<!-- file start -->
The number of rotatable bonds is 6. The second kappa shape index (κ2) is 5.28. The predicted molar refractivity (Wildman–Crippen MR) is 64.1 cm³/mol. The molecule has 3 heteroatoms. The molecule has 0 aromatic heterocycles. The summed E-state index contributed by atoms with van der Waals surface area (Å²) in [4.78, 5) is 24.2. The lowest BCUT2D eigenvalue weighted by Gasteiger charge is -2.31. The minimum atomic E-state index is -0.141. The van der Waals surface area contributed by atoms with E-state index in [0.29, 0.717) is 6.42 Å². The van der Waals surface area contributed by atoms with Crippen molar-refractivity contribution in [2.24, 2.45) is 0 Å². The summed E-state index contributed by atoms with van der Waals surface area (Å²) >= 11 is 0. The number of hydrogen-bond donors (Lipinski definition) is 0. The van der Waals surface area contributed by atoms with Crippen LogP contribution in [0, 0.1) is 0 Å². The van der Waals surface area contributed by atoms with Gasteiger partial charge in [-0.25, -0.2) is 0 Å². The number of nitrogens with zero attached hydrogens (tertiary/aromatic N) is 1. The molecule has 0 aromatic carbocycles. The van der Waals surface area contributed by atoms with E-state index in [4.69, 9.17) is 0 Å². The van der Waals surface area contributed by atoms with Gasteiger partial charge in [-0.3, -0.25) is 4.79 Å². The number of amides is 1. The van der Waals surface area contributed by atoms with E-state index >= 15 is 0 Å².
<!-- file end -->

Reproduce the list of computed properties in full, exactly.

The number of rotatable bonds is 6. The second kappa shape index (κ2) is 5.28. The predicted molar refractivity (Wildman–Crippen MR) is 64.1 cm³/mol. The molecule has 3 heteroatoms. The molecule has 0 aromatic heterocycles. The summed E-state index contributed by atoms with van der Waals surface area (Å²) in [4.78, 5) is 24.2. The lowest BCUT2D eigenvalue weighted by Gasteiger charge is -2.31. The minimum atomic E-state index is -0.141. The van der Waals surface area contributed by atoms with E-state index in [0.29, 0.717) is 6.42 Å². The van der Waals surface area contributed by atoms with Crippen molar-refractivity contribution in [2.24, 2.45) is 0 Å². The summed E-state index contributed by atoms with van der Waals surface area (Å²) >= 11 is 0. The number of hydrogen-bond donors (Lipinski definition) is 0. The van der Waals surface area contributed by atoms with Crippen LogP contribution in [0, 0.1) is 0 Å². The van der Waals surface area contributed by atoms with Gasteiger partial charge in [-0.25, -0.2) is 0 Å². The number of nitrogens with zero attached hydrogens (tertiary/aromatic N) is 1. The molecule has 0 aromatic carbocycles. The van der Waals surface area contributed by atoms with E-state index in [4.69, 9.17) is 0 Å². The van der Waals surface area contributed by atoms with Gasteiger partial charge in [-0.3, -0.25) is 4.79 Å². The number of amides is 1. The van der Waals surface area contributed by atoms with E-state index >= 15 is 0 Å².